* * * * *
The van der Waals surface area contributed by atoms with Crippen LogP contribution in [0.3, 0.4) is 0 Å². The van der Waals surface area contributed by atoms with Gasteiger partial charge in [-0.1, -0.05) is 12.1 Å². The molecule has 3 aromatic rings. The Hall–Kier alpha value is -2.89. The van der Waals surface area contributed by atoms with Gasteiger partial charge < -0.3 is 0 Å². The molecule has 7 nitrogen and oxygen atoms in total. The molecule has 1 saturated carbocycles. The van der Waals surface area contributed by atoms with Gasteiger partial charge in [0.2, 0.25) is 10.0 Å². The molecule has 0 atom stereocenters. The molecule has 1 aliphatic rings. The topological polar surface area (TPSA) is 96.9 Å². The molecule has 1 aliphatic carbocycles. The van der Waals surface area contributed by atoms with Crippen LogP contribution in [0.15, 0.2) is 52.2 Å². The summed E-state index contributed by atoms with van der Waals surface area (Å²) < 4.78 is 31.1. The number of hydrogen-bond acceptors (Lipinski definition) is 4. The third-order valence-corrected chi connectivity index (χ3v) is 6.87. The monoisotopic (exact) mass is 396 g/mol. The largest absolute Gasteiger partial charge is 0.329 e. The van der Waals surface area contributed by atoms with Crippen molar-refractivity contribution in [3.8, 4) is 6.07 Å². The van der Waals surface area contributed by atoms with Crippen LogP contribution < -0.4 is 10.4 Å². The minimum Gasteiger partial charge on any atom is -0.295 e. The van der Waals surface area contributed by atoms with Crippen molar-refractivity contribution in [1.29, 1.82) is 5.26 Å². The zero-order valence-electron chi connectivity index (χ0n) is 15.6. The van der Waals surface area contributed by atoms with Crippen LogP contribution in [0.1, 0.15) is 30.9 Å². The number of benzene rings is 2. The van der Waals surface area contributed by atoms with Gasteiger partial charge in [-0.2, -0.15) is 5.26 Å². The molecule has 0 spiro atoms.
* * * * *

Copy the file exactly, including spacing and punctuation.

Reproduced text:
The van der Waals surface area contributed by atoms with Crippen LogP contribution in [0.3, 0.4) is 0 Å². The van der Waals surface area contributed by atoms with Gasteiger partial charge in [-0.1, -0.05) is 12.1 Å². The molecule has 3 aromatic rings. The Hall–Kier alpha value is -2.89. The van der Waals surface area contributed by atoms with Gasteiger partial charge < -0.3 is 0 Å². The molecule has 7 nitrogen and oxygen atoms in total. The molecule has 1 saturated carbocycles. The van der Waals surface area contributed by atoms with Gasteiger partial charge in [0.2, 0.25) is 10.0 Å². The molecule has 0 atom stereocenters. The molecule has 1 aliphatic rings. The topological polar surface area (TPSA) is 96.9 Å². The molecule has 1 aliphatic carbocycles. The van der Waals surface area contributed by atoms with Crippen LogP contribution in [0.15, 0.2) is 52.2 Å². The summed E-state index contributed by atoms with van der Waals surface area (Å²) < 4.78 is 31.1. The number of hydrogen-bond acceptors (Lipinski definition) is 4. The third-order valence-corrected chi connectivity index (χ3v) is 6.87. The monoisotopic (exact) mass is 396 g/mol. The largest absolute Gasteiger partial charge is 0.329 e. The van der Waals surface area contributed by atoms with Crippen molar-refractivity contribution in [3.8, 4) is 6.07 Å². The van der Waals surface area contributed by atoms with Crippen LogP contribution < -0.4 is 10.4 Å². The minimum Gasteiger partial charge on any atom is -0.295 e. The van der Waals surface area contributed by atoms with Crippen molar-refractivity contribution in [1.29, 1.82) is 5.26 Å². The zero-order valence-electron chi connectivity index (χ0n) is 15.6. The van der Waals surface area contributed by atoms with Crippen LogP contribution in [0.1, 0.15) is 30.9 Å². The number of benzene rings is 2. The van der Waals surface area contributed by atoms with Gasteiger partial charge in [-0.2, -0.15) is 5.26 Å². The molecule has 0 spiro atoms.